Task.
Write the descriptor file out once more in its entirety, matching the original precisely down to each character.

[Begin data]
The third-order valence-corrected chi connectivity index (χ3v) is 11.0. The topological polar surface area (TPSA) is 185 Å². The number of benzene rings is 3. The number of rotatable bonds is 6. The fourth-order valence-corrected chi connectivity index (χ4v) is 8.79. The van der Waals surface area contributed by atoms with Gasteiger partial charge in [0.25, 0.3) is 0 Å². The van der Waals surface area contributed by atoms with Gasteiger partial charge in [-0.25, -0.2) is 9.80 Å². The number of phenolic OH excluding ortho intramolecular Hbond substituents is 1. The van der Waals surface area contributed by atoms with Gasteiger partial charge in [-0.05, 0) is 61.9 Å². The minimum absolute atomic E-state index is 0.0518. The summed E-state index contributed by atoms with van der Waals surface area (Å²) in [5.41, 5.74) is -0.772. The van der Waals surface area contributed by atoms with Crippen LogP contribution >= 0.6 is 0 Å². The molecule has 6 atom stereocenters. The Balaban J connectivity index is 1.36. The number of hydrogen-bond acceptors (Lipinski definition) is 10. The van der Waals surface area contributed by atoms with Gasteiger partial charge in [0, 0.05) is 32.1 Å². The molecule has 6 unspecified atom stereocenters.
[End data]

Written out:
The third-order valence-corrected chi connectivity index (χ3v) is 11.0. The topological polar surface area (TPSA) is 185 Å². The number of benzene rings is 3. The number of rotatable bonds is 6. The fourth-order valence-corrected chi connectivity index (χ4v) is 8.79. The van der Waals surface area contributed by atoms with Gasteiger partial charge in [0.25, 0.3) is 0 Å². The van der Waals surface area contributed by atoms with Gasteiger partial charge in [-0.25, -0.2) is 9.80 Å². The number of phenolic OH excluding ortho intramolecular Hbond substituents is 1. The van der Waals surface area contributed by atoms with Gasteiger partial charge in [-0.05, 0) is 61.9 Å². The minimum absolute atomic E-state index is 0.0518. The summed E-state index contributed by atoms with van der Waals surface area (Å²) in [5.41, 5.74) is -0.772. The van der Waals surface area contributed by atoms with Crippen LogP contribution >= 0.6 is 0 Å². The molecule has 6 atom stereocenters. The Balaban J connectivity index is 1.36. The number of hydrogen-bond acceptors (Lipinski definition) is 10. The van der Waals surface area contributed by atoms with Gasteiger partial charge in [0, 0.05) is 32.1 Å². The molecule has 6 unspecified atom stereocenters.